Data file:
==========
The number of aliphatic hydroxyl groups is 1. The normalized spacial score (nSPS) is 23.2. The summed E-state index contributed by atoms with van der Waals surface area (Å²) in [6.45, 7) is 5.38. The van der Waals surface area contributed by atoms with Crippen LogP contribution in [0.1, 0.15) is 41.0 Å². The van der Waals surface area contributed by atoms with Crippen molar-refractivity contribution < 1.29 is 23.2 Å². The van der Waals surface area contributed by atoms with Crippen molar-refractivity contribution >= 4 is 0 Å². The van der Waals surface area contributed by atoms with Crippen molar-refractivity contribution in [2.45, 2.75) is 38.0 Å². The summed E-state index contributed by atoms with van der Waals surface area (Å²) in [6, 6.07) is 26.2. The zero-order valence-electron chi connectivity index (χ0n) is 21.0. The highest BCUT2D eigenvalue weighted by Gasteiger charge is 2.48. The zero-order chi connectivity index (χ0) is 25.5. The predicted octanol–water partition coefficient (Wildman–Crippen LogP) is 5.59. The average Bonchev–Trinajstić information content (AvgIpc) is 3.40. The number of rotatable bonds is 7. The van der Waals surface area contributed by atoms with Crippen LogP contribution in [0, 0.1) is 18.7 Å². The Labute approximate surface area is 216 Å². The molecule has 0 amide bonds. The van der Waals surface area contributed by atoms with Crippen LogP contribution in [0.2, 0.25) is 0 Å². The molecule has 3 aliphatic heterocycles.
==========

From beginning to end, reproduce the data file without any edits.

The number of aliphatic hydroxyl groups is 1. The normalized spacial score (nSPS) is 23.2. The summed E-state index contributed by atoms with van der Waals surface area (Å²) in [6.45, 7) is 5.38. The van der Waals surface area contributed by atoms with Crippen LogP contribution in [0.1, 0.15) is 41.0 Å². The van der Waals surface area contributed by atoms with Crippen molar-refractivity contribution < 1.29 is 23.2 Å². The van der Waals surface area contributed by atoms with Crippen molar-refractivity contribution >= 4 is 0 Å². The van der Waals surface area contributed by atoms with Crippen molar-refractivity contribution in [2.45, 2.75) is 38.0 Å². The summed E-state index contributed by atoms with van der Waals surface area (Å²) in [6, 6.07) is 26.2. The zero-order valence-electron chi connectivity index (χ0n) is 21.0. The highest BCUT2D eigenvalue weighted by Gasteiger charge is 2.48. The zero-order chi connectivity index (χ0) is 25.5. The predicted octanol–water partition coefficient (Wildman–Crippen LogP) is 5.59. The average Bonchev–Trinajstić information content (AvgIpc) is 3.40. The number of rotatable bonds is 7. The van der Waals surface area contributed by atoms with Crippen LogP contribution in [0, 0.1) is 18.7 Å². The Labute approximate surface area is 216 Å². The molecule has 0 amide bonds. The van der Waals surface area contributed by atoms with Crippen LogP contribution in [0.2, 0.25) is 0 Å². The molecule has 3 aliphatic heterocycles.